Facebook cuts off ad dollars to Pages that repeatedly spread fake news
- Facebook is cutting off advertising for Pages that repeatedly share stories marked as false by third-party fact checkers working with the platform, according to a company blog post.
- Facebook's approach here is three-pronged: it's disrupting the economic incentive to create and share false news stories, it's building products to curb their spread and it's helping people make more informed decisions by flagging fake stories down. Pages that get banned from running ads have the opportunity to become eligible to advertise again if they stop sharing news marked as false, however.
- Facebook has already taken steps to reduce false news and hoaxes shared via its platform, including by not allowing advertisers to run ads that link to stories marked as false by third-party fact checking organizations.
There was a point not too long ago when Facebook strongly resisted assuming the responsibilities of a media company, even as its stature as a purveyor of news and information ballooned. Demonetizing Pages deemed to be sharing fake news (or "false" news, as Facebook calls it) shows how far the platform has come in just around a year's time, and the necessary steps it's now taking to ensure it retains credibility with users and publishers as well as the brands that provide the bulk of its revenue. For brands, having ads run next to stories that turn out to be misleading or outright hoaxes can be damaging to reputation, so the latest development should be a welcome one.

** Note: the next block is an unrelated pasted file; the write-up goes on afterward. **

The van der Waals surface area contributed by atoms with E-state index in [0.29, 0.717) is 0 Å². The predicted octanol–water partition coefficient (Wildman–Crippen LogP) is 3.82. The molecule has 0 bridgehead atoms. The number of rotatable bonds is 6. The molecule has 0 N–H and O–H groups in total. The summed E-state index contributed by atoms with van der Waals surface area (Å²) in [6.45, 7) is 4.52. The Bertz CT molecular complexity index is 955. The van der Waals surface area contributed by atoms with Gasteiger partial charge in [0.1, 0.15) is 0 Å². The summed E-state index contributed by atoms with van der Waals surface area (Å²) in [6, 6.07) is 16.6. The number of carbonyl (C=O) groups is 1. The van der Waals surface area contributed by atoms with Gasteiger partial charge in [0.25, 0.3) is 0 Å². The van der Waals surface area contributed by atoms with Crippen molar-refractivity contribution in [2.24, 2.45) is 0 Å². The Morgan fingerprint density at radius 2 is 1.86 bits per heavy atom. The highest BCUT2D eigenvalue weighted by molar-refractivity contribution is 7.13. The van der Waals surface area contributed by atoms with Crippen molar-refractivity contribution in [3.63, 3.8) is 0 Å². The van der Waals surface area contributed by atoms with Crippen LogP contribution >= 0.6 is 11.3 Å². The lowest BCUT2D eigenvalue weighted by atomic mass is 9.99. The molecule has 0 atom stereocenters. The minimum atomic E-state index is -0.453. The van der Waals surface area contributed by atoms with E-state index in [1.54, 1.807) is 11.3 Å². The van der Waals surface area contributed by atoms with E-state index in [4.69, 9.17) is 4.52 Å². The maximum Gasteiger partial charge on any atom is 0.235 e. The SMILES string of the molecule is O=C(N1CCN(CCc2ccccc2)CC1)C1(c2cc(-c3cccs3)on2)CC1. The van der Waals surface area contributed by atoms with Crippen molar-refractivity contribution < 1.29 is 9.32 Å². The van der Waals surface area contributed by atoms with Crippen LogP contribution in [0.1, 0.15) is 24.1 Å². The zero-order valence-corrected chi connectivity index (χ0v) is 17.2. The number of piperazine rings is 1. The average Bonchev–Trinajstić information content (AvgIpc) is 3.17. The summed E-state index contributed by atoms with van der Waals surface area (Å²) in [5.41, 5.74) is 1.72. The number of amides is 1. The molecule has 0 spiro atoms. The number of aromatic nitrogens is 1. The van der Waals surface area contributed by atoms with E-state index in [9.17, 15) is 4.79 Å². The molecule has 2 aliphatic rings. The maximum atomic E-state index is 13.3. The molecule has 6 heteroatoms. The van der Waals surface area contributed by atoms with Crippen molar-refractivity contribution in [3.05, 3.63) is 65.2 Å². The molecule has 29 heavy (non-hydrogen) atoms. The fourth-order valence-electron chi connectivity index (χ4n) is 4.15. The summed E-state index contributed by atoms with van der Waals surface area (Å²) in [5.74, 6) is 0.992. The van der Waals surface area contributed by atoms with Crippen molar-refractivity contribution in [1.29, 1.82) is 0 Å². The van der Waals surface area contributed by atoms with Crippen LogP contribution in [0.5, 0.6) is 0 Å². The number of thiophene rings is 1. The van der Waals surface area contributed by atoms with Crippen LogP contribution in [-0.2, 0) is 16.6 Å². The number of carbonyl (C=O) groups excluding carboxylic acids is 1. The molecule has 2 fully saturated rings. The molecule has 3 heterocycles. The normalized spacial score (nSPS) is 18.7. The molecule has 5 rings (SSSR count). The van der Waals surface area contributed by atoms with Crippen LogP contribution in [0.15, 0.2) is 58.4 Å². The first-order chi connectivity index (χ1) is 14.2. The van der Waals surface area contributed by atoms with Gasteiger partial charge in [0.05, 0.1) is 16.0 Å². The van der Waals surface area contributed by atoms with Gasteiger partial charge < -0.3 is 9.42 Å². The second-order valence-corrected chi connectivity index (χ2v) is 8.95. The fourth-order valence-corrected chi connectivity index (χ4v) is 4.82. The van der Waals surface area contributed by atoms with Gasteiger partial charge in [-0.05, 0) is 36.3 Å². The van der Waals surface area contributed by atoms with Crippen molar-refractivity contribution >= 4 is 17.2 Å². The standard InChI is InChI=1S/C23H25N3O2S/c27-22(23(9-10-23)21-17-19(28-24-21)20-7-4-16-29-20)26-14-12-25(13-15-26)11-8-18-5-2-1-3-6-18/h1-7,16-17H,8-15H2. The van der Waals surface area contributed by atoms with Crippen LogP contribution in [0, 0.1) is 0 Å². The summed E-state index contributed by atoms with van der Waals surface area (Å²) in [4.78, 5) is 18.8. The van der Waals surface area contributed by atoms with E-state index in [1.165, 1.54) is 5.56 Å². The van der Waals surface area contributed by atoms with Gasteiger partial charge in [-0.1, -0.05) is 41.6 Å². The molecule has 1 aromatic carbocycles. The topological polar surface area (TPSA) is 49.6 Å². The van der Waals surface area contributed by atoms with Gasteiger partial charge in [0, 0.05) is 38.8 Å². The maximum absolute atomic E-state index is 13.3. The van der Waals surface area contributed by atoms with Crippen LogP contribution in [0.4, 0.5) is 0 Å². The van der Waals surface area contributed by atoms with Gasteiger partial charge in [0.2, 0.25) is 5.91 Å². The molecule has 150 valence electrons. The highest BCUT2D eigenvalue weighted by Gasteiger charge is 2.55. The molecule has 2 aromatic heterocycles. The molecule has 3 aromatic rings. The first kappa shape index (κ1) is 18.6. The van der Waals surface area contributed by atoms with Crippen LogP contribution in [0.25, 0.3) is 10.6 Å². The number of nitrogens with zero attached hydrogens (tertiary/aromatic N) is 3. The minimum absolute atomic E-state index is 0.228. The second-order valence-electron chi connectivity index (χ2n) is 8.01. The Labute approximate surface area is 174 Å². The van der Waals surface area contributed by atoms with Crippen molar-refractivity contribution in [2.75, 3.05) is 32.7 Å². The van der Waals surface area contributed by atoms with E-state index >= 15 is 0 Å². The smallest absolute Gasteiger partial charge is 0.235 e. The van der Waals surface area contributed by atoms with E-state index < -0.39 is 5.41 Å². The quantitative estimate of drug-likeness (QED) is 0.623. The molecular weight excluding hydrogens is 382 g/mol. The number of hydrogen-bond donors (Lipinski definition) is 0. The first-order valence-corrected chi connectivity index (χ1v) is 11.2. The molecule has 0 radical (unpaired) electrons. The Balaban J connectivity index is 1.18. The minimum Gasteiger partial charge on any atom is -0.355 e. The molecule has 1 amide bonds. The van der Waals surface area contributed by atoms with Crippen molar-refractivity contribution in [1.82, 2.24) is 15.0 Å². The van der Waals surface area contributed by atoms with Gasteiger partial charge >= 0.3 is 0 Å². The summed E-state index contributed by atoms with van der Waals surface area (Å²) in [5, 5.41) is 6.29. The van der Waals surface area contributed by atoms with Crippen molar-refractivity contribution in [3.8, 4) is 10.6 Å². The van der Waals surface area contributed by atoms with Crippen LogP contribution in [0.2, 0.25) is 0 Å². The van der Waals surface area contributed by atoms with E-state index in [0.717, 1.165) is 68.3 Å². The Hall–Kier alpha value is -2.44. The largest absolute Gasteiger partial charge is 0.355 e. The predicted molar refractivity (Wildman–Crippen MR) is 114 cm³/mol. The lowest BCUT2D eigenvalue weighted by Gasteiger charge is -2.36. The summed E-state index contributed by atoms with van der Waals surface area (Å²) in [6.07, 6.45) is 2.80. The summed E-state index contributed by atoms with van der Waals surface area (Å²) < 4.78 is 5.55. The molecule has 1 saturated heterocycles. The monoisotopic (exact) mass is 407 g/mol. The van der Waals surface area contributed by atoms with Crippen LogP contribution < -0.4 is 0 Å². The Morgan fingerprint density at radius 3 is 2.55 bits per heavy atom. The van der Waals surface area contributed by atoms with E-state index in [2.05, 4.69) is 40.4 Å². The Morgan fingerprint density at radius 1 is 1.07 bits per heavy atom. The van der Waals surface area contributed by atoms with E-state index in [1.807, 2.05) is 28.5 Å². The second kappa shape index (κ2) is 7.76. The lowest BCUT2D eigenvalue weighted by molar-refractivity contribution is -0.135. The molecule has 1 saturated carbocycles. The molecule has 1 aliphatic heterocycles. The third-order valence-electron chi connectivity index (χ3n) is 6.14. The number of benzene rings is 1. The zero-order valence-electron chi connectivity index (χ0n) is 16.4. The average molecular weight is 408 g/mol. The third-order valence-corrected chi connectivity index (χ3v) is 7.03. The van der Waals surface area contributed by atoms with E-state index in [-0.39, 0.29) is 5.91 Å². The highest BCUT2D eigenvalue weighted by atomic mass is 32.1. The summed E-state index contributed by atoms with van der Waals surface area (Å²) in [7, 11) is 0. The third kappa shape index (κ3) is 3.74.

In late November, after the most recent U.S. presidential election, BuzzFeed News released data that found many of the top performing news stories from election season were from false news websites spreading hoaxes or misinformation. A Forbes analysis speculated at the time that fake news posts might have accounted for up to 50% of Facebook's ad revenue during that period.
Facebook, with the latest updates and continuous work to build out its newfangled Journalism Project, has been getting more serious in reassessing how media fits into its broader business. Late last week, the social giant hired Liz Spayd, a former editor of The New York Times, in a bid to improve its transparency initiatives.